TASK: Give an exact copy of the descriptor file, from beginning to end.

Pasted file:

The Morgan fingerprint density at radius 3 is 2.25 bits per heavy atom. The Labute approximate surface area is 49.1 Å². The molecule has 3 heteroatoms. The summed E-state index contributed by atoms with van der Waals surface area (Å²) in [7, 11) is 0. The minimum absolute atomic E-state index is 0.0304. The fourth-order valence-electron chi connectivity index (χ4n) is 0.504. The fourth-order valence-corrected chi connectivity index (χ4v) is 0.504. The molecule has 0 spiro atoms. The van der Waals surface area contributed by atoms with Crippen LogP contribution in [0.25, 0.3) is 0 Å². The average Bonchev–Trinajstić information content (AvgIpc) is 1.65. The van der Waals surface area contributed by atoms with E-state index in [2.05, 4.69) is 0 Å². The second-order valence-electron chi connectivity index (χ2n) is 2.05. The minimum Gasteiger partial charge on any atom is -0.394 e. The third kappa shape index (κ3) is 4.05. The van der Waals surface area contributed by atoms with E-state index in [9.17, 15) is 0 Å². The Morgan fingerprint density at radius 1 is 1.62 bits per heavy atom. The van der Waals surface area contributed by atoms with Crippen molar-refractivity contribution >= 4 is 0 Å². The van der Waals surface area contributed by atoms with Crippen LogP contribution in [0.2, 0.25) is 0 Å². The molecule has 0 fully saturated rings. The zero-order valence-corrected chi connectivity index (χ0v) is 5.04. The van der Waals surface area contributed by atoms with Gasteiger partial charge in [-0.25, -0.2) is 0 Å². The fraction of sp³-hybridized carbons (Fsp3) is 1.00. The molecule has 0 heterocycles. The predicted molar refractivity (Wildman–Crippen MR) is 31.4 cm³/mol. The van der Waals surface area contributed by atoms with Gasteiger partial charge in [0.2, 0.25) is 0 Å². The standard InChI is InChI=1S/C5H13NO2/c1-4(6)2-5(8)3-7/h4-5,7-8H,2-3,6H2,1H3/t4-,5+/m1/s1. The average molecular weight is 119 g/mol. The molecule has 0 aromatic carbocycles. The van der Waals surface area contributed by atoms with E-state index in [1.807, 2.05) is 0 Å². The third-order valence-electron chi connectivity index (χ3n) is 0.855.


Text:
The Morgan fingerprint density at radius 3 is 2.25 bits per heavy atom. The Labute approximate surface area is 49.1 Å². The molecule has 3 heteroatoms. The summed E-state index contributed by atoms with van der Waals surface area (Å²) in [7, 11) is 0. The minimum absolute atomic E-state index is 0.0304. The fourth-order valence-electron chi connectivity index (χ4n) is 0.504. The fourth-order valence-corrected chi connectivity index (χ4v) is 0.504. The molecule has 0 spiro atoms. The van der Waals surface area contributed by atoms with Crippen LogP contribution in [0.25, 0.3) is 0 Å². The average Bonchev–Trinajstić information content (AvgIpc) is 1.65. The van der Waals surface area contributed by atoms with E-state index in [2.05, 4.69) is 0 Å². The second-order valence-electron chi connectivity index (χ2n) is 2.05. The minimum Gasteiger partial charge on any atom is -0.394 e. The third kappa shape index (κ3) is 4.05. The van der Waals surface area contributed by atoms with E-state index in [9.17, 15) is 0 Å². The Morgan fingerprint density at radius 1 is 1.62 bits per heavy atom. The van der Waals surface area contributed by atoms with Crippen molar-refractivity contribution >= 4 is 0 Å². The van der Waals surface area contributed by atoms with Crippen LogP contribution in [0.2, 0.25) is 0 Å². The molecule has 0 fully saturated rings. The zero-order valence-corrected chi connectivity index (χ0v) is 5.04. The van der Waals surface area contributed by atoms with Gasteiger partial charge in [-0.25, -0.2) is 0 Å². The fraction of sp³-hybridized carbons (Fsp3) is 1.00. The molecule has 0 heterocycles. The predicted molar refractivity (Wildman–Crippen MR) is 31.4 cm³/mol. The van der Waals surface area contributed by atoms with Gasteiger partial charge in [0.2, 0.25) is 0 Å². The standard InChI is InChI=1S/C5H13NO2/c1-4(6)2-5(8)3-7/h4-5,7-8H,2-3,6H2,1H3/t4-,5+/m1/s1. The average molecular weight is 119 g/mol. The molecule has 0 aromatic carbocycles. The van der Waals surface area contributed by atoms with E-state index in [1.807, 2.05) is 0 Å². The third-order valence-electron chi connectivity index (χ3n) is 0.855.